The National Strategy for Artificial Intelligence anticipates that this technology will begin to be taught in schools at an earlier age, expand in public administration and become widespread in small and medium-sized enterprises.
In the short and medium term, it is intended to “fully explore the potential of Artificial Intelligence in economics and society,” according to an outline of the strategy, which begins to be discussed publicly on Tuesday in a meeting with researchers at the Laboratory Iberian Nanotechnology in Braga.
In schools, the emphasis will be on teaching basic automatic learning to younger students in “science clubs“, offering schools institutions challenges in areas such as the environment or biodiversity.
The nuclei of students trained in this area will be taken later to collaborate with each other, producing videos and other multimedia content focused on subjects such as biology or History of the various regions, which are then placed in a network that allows access to all.
Schools will also participate in programming code championships, overcoming challenges with the knowledge that students have acquired.
In higher education, the strategy foresees the establishment of local networks for digital skills, involving universities, polytechnics (where short courses are already held) and companies, so that workers gain new qualifications and adapt to changes in work introduced by artificial intelligence.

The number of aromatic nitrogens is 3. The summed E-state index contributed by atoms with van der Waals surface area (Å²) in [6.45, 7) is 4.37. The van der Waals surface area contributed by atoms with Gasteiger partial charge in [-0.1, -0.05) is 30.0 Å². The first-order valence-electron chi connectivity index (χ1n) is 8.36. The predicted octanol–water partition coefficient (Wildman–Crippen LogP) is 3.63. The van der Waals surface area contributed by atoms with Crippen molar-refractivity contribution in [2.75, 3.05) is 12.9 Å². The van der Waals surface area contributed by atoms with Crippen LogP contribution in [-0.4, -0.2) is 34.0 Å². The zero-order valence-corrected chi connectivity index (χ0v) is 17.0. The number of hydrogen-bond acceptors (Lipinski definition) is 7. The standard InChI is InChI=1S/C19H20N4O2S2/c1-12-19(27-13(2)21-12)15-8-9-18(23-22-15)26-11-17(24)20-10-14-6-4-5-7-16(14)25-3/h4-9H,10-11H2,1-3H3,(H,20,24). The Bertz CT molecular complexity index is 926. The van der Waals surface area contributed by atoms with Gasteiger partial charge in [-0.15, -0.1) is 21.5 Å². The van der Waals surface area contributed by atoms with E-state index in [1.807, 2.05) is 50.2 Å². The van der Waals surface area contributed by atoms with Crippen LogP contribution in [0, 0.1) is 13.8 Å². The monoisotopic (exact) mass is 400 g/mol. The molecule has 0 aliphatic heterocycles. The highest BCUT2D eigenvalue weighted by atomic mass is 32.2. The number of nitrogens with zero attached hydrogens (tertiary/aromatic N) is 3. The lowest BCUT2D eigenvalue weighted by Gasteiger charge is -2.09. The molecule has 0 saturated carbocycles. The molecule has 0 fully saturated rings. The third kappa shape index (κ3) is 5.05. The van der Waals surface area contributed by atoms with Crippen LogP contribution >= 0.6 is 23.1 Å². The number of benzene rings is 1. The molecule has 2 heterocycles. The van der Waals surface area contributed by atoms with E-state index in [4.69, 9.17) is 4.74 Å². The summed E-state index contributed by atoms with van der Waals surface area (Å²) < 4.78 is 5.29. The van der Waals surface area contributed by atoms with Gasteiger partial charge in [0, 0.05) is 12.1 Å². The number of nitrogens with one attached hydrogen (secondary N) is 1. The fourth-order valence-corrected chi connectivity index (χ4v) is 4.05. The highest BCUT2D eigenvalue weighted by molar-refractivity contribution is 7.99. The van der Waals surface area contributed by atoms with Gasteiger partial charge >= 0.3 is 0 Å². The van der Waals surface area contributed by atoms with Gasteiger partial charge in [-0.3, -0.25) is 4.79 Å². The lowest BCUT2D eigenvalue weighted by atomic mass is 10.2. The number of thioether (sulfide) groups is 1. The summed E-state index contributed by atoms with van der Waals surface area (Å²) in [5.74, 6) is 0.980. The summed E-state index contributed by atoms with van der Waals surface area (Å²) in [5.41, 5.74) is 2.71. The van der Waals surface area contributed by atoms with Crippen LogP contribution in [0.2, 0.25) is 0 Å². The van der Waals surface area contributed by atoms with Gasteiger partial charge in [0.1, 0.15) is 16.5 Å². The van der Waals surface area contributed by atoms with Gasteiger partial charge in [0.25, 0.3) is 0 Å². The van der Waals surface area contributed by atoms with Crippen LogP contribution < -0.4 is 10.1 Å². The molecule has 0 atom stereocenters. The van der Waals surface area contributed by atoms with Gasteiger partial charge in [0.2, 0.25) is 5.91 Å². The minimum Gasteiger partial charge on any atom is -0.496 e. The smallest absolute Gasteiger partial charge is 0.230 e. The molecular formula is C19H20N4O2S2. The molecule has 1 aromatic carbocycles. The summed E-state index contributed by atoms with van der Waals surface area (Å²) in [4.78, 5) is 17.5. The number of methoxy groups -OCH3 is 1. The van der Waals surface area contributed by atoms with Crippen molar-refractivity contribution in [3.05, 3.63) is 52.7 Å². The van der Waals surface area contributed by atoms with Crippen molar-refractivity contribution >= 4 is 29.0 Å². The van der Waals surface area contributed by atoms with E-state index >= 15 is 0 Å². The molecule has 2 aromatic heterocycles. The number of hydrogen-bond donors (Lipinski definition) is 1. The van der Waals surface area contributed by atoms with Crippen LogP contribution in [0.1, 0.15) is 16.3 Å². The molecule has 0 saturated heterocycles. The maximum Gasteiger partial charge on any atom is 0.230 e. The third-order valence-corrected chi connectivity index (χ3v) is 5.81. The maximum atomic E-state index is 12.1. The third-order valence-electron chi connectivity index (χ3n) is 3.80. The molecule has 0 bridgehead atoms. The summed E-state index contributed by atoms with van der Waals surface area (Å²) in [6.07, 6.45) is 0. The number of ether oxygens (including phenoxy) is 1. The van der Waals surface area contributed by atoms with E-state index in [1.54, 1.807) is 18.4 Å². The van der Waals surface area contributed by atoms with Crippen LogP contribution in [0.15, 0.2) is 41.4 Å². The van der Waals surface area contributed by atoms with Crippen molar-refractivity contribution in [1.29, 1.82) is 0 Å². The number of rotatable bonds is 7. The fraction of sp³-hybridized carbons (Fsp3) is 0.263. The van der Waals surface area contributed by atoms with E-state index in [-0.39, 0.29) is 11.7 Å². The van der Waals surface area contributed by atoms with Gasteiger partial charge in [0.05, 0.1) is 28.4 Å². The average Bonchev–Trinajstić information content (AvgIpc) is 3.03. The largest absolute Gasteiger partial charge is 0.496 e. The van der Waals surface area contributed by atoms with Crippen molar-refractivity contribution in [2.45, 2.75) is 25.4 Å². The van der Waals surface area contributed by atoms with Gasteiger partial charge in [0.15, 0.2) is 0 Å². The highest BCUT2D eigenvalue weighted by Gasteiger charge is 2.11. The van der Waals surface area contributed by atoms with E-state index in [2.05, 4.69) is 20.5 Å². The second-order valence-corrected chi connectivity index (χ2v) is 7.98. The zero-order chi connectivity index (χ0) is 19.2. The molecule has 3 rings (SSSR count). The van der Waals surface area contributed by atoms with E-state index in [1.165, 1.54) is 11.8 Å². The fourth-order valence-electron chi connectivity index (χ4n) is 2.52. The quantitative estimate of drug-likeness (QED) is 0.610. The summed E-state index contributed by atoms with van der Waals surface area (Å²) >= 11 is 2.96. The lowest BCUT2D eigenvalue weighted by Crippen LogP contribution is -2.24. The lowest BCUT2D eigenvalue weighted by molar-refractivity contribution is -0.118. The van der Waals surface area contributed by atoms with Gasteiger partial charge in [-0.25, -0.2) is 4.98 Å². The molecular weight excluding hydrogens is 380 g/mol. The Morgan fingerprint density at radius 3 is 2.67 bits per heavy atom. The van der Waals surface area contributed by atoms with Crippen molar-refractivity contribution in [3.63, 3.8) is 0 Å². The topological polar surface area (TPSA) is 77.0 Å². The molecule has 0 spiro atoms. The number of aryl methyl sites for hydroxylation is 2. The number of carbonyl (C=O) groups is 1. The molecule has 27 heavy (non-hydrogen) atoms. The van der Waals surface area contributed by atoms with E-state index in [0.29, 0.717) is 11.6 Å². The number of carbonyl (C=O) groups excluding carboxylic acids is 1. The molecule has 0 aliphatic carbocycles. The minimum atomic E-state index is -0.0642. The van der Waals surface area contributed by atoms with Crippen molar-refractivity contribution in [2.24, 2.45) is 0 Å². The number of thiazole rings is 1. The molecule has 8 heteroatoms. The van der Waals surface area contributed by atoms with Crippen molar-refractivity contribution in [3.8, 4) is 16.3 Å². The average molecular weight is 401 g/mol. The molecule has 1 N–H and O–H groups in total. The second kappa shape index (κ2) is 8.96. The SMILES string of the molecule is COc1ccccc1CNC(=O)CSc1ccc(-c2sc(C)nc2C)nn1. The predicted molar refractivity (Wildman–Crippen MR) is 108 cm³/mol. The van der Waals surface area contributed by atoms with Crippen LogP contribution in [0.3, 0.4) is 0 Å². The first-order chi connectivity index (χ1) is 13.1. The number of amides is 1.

In more general terms, the Portuguese strategy is understood as artificial intelligence as a field to foster “social robustness“, assuming the impacts of artificial intelligence “on democracy, privacy, security, justice, labour market, transparency and equity.”
Other axes are job creation, with the exception of “inclusion of all affected workers” by artificial intelligence and the “transformation of public services” with the incorporation of projects that use artificial intelligence to improve them, such as those already underway within the framework of the “INCODE 2030” program.
In the short and medium term, Portugal aims to be in the European network of centres of excellence in artificial intelligence, agreed with industry and working together to solve Europe’s problems in this area.
The strategy points to Portugal’s potential to develop artificial intelligence applied to areas such as sustainable energy networks, cities, forests and oceans, mobility, autonomous driving or health.